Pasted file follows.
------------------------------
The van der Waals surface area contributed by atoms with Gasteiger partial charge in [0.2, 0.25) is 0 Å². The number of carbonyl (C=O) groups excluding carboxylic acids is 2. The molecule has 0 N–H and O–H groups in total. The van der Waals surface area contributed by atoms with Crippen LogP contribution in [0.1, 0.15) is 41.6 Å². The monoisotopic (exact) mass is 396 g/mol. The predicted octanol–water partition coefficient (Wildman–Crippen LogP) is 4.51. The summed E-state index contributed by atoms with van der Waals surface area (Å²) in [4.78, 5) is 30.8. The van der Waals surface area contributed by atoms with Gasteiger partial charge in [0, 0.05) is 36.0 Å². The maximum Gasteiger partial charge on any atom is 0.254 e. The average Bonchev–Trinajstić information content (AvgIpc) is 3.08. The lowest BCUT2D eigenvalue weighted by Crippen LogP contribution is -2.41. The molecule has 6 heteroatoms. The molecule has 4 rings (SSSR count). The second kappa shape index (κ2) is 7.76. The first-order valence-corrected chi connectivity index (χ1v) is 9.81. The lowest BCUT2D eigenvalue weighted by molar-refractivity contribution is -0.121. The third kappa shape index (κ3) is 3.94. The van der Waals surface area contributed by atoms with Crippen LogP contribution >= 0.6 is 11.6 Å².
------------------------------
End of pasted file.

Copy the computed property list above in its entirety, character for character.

The van der Waals surface area contributed by atoms with Gasteiger partial charge in [0.2, 0.25) is 0 Å². The number of carbonyl (C=O) groups excluding carboxylic acids is 2. The molecule has 0 N–H and O–H groups in total. The van der Waals surface area contributed by atoms with Crippen LogP contribution in [0.1, 0.15) is 41.6 Å². The monoisotopic (exact) mass is 396 g/mol. The predicted octanol–water partition coefficient (Wildman–Crippen LogP) is 4.51. The summed E-state index contributed by atoms with van der Waals surface area (Å²) in [4.78, 5) is 30.8. The van der Waals surface area contributed by atoms with Gasteiger partial charge in [0, 0.05) is 36.0 Å². The maximum Gasteiger partial charge on any atom is 0.254 e. The average Bonchev–Trinajstić information content (AvgIpc) is 3.08. The lowest BCUT2D eigenvalue weighted by Crippen LogP contribution is -2.41. The molecule has 6 heteroatoms. The molecule has 4 rings (SSSR count). The second kappa shape index (κ2) is 7.76. The first-order valence-corrected chi connectivity index (χ1v) is 9.81. The lowest BCUT2D eigenvalue weighted by molar-refractivity contribution is -0.121. The third kappa shape index (κ3) is 3.94. The van der Waals surface area contributed by atoms with Crippen LogP contribution >= 0.6 is 11.6 Å².